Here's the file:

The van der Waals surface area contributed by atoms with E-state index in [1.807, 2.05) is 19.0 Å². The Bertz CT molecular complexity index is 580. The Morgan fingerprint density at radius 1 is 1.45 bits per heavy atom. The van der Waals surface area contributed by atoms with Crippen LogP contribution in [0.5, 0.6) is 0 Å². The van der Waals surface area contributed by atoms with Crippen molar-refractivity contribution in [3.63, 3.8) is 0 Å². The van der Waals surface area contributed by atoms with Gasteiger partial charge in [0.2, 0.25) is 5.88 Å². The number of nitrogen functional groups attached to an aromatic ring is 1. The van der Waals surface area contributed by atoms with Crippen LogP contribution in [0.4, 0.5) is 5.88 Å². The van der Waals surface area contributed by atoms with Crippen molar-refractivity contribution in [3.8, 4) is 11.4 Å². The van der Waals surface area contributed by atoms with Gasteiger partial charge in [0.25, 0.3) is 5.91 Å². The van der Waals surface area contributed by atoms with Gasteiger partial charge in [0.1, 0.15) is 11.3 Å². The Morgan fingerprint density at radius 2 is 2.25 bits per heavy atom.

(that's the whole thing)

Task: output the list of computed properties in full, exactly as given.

The van der Waals surface area contributed by atoms with E-state index in [1.807, 2.05) is 19.0 Å². The Bertz CT molecular complexity index is 580. The Morgan fingerprint density at radius 1 is 1.45 bits per heavy atom. The van der Waals surface area contributed by atoms with Crippen LogP contribution in [0.5, 0.6) is 0 Å². The van der Waals surface area contributed by atoms with Crippen molar-refractivity contribution in [3.63, 3.8) is 0 Å². The van der Waals surface area contributed by atoms with Gasteiger partial charge in [0.2, 0.25) is 5.88 Å². The number of nitrogen functional groups attached to an aromatic ring is 1. The van der Waals surface area contributed by atoms with Crippen LogP contribution in [0.4, 0.5) is 5.88 Å². The van der Waals surface area contributed by atoms with Crippen molar-refractivity contribution in [3.8, 4) is 11.4 Å². The van der Waals surface area contributed by atoms with Gasteiger partial charge in [0.25, 0.3) is 5.91 Å². The van der Waals surface area contributed by atoms with Gasteiger partial charge in [0.1, 0.15) is 11.3 Å². The Morgan fingerprint density at radius 2 is 2.25 bits per heavy atom.